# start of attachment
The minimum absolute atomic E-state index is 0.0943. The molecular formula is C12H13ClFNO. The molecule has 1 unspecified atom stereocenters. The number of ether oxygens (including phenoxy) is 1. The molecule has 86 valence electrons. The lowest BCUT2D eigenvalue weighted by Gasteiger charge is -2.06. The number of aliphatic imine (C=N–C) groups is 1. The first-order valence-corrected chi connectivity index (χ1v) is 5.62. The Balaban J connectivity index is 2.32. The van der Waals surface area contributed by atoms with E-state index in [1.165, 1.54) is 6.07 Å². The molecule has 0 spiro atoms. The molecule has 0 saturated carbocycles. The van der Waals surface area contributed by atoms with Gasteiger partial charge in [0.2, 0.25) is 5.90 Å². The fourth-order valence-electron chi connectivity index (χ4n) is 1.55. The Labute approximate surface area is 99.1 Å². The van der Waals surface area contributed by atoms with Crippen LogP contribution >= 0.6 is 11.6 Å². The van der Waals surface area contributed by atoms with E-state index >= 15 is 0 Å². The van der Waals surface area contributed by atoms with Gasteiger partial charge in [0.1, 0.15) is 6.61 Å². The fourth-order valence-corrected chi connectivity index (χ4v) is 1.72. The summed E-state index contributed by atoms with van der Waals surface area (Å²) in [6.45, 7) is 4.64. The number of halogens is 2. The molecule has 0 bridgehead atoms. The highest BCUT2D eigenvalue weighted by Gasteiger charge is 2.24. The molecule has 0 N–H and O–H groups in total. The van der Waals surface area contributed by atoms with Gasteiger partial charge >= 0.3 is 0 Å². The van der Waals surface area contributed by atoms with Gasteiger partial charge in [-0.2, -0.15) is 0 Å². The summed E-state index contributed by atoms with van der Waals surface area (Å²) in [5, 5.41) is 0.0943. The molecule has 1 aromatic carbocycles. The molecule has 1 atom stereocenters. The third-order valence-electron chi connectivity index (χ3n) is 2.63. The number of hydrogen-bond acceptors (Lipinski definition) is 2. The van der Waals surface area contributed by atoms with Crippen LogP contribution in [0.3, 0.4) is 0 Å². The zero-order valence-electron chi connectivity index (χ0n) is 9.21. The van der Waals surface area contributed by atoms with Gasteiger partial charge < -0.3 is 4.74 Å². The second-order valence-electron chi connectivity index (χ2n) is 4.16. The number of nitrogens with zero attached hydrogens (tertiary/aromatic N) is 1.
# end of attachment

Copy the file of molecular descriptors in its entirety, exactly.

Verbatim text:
The minimum absolute atomic E-state index is 0.0943. The molecular formula is C12H13ClFNO. The molecule has 1 unspecified atom stereocenters. The number of ether oxygens (including phenoxy) is 1. The molecule has 86 valence electrons. The lowest BCUT2D eigenvalue weighted by Gasteiger charge is -2.06. The number of aliphatic imine (C=N–C) groups is 1. The first-order valence-corrected chi connectivity index (χ1v) is 5.62. The Balaban J connectivity index is 2.32. The van der Waals surface area contributed by atoms with E-state index in [1.165, 1.54) is 6.07 Å². The molecule has 0 spiro atoms. The molecule has 0 saturated carbocycles. The van der Waals surface area contributed by atoms with Gasteiger partial charge in [0.2, 0.25) is 5.90 Å². The fourth-order valence-electron chi connectivity index (χ4n) is 1.55. The Labute approximate surface area is 99.1 Å². The van der Waals surface area contributed by atoms with Crippen LogP contribution >= 0.6 is 11.6 Å². The van der Waals surface area contributed by atoms with E-state index >= 15 is 0 Å². The van der Waals surface area contributed by atoms with Gasteiger partial charge in [0.1, 0.15) is 6.61 Å². The fourth-order valence-corrected chi connectivity index (χ4v) is 1.72. The summed E-state index contributed by atoms with van der Waals surface area (Å²) in [6.45, 7) is 4.64. The number of halogens is 2. The molecule has 0 bridgehead atoms. The highest BCUT2D eigenvalue weighted by Gasteiger charge is 2.24. The molecule has 0 N–H and O–H groups in total. The van der Waals surface area contributed by atoms with Gasteiger partial charge >= 0.3 is 0 Å². The van der Waals surface area contributed by atoms with Gasteiger partial charge in [-0.2, -0.15) is 0 Å². The summed E-state index contributed by atoms with van der Waals surface area (Å²) in [5, 5.41) is 0.0943. The molecule has 1 aromatic carbocycles. The molecule has 1 atom stereocenters. The third-order valence-electron chi connectivity index (χ3n) is 2.63. The number of hydrogen-bond acceptors (Lipinski definition) is 2. The van der Waals surface area contributed by atoms with Crippen LogP contribution in [0.3, 0.4) is 0 Å². The zero-order valence-electron chi connectivity index (χ0n) is 9.21. The van der Waals surface area contributed by atoms with Gasteiger partial charge < -0.3 is 4.74 Å². The second-order valence-electron chi connectivity index (χ2n) is 4.16. The number of nitrogens with zero attached hydrogens (tertiary/aromatic N) is 1.